In addition to providing access to the data online, DataUSA allows users to go “shopping” for pre-curated elements that can be integrated into other applications, websites, or dashboards, said Viechnicki.
“We have a feature that allows you to pick a few variables, put them in a shopping cart, and download them in a usable [CSV] file format,” he said.
“That will let users come up with their own hypotheses and test them using validated data, which is exactly what open data is all about. It’s meant to power analytics for users who don’t necessarily have the software or skills to go hunting for good data by themselves, so they don’t have to worry about completing that step first.”
Maps are an optimal entry point into data visualization for those who are interested in understanding local or regional population health trends, but who may not have the skills of a trained analyst, agrees Marc Gourevitch, MD, MPH, Chair of the Department of Population Health at NYU Langone Medical Center.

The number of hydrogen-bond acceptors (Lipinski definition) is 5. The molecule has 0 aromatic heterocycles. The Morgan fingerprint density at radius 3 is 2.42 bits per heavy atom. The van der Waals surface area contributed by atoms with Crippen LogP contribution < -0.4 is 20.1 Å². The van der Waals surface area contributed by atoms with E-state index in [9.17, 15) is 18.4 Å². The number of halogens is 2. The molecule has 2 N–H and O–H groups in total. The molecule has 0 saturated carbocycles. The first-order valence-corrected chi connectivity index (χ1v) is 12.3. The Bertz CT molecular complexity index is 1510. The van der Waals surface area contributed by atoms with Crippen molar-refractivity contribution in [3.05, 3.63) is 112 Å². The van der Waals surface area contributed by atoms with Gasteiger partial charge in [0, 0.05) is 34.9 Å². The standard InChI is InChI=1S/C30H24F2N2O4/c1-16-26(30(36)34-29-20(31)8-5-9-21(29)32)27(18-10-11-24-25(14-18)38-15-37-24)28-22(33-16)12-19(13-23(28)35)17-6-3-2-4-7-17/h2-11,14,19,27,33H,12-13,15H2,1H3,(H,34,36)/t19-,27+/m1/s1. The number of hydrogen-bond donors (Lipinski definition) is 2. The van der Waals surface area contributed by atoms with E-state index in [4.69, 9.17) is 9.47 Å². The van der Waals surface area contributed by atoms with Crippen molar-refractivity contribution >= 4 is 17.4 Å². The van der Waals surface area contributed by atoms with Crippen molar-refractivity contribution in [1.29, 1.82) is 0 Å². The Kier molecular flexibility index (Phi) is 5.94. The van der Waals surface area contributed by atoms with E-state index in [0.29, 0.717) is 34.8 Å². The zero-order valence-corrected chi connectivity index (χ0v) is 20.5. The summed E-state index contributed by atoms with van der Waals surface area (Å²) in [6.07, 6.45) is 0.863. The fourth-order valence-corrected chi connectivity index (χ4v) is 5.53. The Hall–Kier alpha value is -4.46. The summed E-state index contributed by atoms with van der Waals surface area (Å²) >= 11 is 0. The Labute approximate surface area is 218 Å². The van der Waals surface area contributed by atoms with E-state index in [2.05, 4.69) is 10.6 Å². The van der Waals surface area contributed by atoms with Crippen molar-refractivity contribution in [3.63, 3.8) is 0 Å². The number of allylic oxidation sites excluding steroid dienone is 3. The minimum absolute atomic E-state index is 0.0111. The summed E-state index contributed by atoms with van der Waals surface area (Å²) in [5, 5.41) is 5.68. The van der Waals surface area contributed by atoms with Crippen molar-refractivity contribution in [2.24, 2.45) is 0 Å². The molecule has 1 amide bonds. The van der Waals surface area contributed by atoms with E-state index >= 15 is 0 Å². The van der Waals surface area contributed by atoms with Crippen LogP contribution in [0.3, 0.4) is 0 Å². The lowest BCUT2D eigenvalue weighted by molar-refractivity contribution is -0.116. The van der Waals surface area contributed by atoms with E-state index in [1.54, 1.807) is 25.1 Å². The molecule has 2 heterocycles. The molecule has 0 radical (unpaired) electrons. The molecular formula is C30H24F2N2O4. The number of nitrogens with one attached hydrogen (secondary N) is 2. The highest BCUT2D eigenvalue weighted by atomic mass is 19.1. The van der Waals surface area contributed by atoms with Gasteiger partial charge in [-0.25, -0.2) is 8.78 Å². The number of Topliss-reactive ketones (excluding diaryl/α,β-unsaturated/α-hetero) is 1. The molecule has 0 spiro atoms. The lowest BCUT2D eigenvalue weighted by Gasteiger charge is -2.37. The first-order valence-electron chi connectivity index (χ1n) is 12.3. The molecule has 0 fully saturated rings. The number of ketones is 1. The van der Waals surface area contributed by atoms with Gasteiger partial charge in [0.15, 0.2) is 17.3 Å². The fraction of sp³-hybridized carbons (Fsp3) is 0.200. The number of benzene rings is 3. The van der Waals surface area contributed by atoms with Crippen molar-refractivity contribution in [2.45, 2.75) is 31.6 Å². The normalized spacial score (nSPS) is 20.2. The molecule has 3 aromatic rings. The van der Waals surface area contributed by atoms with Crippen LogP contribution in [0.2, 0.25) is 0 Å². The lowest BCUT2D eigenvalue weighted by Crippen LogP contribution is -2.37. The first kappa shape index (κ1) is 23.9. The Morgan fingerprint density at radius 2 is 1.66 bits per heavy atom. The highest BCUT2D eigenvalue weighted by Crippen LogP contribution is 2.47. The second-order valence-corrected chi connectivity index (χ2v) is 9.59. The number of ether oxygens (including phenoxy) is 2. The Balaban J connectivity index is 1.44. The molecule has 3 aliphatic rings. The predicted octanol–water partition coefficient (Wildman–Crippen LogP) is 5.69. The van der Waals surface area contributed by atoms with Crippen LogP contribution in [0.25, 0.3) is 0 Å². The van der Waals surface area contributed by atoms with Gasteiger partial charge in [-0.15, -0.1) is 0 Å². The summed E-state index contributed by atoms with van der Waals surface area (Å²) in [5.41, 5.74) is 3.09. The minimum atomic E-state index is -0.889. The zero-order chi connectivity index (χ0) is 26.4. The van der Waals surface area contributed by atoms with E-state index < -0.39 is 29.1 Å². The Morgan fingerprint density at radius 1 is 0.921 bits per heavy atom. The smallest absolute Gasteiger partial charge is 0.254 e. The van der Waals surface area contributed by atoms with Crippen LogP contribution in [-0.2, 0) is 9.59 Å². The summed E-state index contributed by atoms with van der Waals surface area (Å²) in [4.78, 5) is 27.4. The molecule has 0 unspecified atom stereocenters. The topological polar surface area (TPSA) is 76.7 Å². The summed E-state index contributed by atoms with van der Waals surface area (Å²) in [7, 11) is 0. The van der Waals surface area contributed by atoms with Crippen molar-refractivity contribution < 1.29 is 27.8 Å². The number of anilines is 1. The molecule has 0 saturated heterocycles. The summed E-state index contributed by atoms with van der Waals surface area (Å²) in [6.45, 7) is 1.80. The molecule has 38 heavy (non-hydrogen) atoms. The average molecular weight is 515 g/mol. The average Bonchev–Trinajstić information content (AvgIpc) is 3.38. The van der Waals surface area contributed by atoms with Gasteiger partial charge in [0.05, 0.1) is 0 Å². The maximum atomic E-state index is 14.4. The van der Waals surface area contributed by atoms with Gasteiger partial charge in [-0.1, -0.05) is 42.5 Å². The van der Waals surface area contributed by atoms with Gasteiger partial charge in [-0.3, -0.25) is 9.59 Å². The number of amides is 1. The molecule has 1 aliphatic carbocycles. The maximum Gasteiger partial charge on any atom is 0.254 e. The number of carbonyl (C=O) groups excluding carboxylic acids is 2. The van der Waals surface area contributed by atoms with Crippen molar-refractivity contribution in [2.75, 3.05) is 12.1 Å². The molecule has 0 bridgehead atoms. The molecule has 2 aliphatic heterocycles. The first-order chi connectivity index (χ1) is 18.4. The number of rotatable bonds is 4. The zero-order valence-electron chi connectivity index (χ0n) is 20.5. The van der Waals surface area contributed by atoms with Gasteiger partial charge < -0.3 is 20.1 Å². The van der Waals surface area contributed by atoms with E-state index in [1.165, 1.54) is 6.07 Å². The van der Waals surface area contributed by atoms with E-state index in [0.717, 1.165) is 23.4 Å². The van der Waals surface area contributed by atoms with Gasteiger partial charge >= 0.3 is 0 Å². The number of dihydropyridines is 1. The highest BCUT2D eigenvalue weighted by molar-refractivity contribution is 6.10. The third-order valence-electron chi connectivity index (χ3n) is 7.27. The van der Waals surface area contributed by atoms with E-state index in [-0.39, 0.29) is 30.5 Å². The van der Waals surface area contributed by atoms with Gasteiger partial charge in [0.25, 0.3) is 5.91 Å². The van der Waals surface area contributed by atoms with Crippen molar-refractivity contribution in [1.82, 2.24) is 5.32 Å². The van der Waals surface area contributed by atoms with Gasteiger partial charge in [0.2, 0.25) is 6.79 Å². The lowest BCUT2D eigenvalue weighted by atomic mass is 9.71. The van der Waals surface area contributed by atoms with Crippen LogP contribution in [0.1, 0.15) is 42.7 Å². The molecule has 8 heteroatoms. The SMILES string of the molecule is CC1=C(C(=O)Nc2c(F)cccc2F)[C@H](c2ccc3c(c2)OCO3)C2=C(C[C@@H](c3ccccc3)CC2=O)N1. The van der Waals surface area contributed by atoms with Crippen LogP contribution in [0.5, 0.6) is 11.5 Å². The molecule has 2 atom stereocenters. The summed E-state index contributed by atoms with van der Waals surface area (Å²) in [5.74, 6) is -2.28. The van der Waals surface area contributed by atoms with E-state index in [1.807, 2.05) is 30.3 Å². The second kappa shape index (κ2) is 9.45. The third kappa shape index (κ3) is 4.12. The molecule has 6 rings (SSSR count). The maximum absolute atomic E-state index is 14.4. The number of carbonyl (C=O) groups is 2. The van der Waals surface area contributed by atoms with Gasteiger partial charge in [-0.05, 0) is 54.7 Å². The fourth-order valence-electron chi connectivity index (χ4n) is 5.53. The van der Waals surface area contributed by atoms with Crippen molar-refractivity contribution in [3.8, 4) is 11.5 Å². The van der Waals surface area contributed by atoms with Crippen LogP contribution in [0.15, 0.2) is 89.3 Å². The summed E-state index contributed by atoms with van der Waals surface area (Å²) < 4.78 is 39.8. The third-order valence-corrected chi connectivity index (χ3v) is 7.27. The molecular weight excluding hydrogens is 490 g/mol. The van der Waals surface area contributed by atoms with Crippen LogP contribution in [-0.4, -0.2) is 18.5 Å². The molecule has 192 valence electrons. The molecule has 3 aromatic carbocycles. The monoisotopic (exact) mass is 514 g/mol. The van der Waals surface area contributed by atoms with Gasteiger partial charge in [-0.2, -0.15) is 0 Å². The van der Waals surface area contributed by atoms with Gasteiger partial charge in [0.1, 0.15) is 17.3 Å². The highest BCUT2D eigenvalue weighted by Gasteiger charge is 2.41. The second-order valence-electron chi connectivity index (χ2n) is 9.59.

Gourevitch and a small group of colleagues from NYU and the National Resource Networks have created the City Health Dashboard to pinpoint public health needs down to the neighborhood level.
With data for 500 of the largest US cities in development, the tool also uses geography to let users explore social determinants and health behaviors, including smoking rates, opioid deaths, housing affordability, poverty rates, the built environment, and unemployment levels.
Source: City Health Dashboard
“Although familiarity with traditional paper-based mapping has dropped a lot, the availability of GPS and Google Maps has become so widespread that users can instantly recognize the shape of their communities and the landmarks within them,” said Gourevitch.
“A depiction of the outlines of a city divided by neighborhoods or census tracks, it immediately jumps out at the viewer. The meaning of a darker shaded color versus a lighter one is intuitively apparent.”
City Health Dashboard users can also create custom charts comparing two metrics, such as the availability of preventive health services and the number of residents with poor mental health.
Source: City Health Dashboard
The function also includes an important little warning box reiterating the golden rule of data science: correlation is not causation. Clicking on the warning gives users access to more information on how to correctly interpret the analytics presented.
“Community planners need to know where to get the most bang for their buck, because they are often operating under financial constraints that require them to be very judicious about how they allocate their resources,” said Gourevitch.